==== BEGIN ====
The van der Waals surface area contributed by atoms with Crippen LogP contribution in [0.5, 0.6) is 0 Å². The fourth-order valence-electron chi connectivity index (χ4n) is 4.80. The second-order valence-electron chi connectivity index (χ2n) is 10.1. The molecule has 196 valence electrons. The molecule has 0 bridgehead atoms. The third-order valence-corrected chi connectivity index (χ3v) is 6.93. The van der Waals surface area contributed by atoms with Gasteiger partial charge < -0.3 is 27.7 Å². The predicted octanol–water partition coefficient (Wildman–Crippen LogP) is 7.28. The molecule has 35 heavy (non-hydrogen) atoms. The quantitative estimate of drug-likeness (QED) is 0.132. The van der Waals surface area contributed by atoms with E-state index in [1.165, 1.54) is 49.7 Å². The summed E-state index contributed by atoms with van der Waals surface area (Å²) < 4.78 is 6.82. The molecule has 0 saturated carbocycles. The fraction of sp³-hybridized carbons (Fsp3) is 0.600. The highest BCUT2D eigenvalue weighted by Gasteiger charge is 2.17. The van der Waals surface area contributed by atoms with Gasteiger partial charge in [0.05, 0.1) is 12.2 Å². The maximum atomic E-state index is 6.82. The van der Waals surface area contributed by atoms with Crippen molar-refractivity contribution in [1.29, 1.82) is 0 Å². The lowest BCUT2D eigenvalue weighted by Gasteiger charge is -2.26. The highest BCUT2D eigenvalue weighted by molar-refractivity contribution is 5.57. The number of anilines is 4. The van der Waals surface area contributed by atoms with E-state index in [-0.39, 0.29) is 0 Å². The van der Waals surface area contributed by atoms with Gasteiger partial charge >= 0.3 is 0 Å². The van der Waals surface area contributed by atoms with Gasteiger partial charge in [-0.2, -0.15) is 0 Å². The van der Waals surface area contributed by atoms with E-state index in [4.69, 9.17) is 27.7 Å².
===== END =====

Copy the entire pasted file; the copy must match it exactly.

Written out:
The van der Waals surface area contributed by atoms with Crippen LogP contribution in [0.5, 0.6) is 0 Å². The fourth-order valence-electron chi connectivity index (χ4n) is 4.80. The second-order valence-electron chi connectivity index (χ2n) is 10.1. The molecule has 196 valence electrons. The molecule has 0 bridgehead atoms. The third-order valence-corrected chi connectivity index (χ3v) is 6.93. The van der Waals surface area contributed by atoms with Gasteiger partial charge < -0.3 is 27.7 Å². The predicted octanol–water partition coefficient (Wildman–Crippen LogP) is 7.28. The molecule has 35 heavy (non-hydrogen) atoms. The quantitative estimate of drug-likeness (QED) is 0.132. The van der Waals surface area contributed by atoms with E-state index in [1.165, 1.54) is 49.7 Å². The summed E-state index contributed by atoms with van der Waals surface area (Å²) < 4.78 is 6.82. The molecule has 0 saturated carbocycles. The fraction of sp³-hybridized carbons (Fsp3) is 0.600. The highest BCUT2D eigenvalue weighted by Gasteiger charge is 2.17. The van der Waals surface area contributed by atoms with Gasteiger partial charge in [0.05, 0.1) is 12.2 Å². The maximum atomic E-state index is 6.82. The van der Waals surface area contributed by atoms with Crippen molar-refractivity contribution in [1.29, 1.82) is 0 Å². The lowest BCUT2D eigenvalue weighted by Gasteiger charge is -2.26. The highest BCUT2D eigenvalue weighted by molar-refractivity contribution is 5.57. The number of anilines is 4. The van der Waals surface area contributed by atoms with E-state index in [-0.39, 0.29) is 0 Å². The van der Waals surface area contributed by atoms with Gasteiger partial charge >= 0.3 is 0 Å². The van der Waals surface area contributed by atoms with Gasteiger partial charge in [-0.2, -0.15) is 0 Å². The van der Waals surface area contributed by atoms with E-state index in [4.69, 9.17) is 27.7 Å².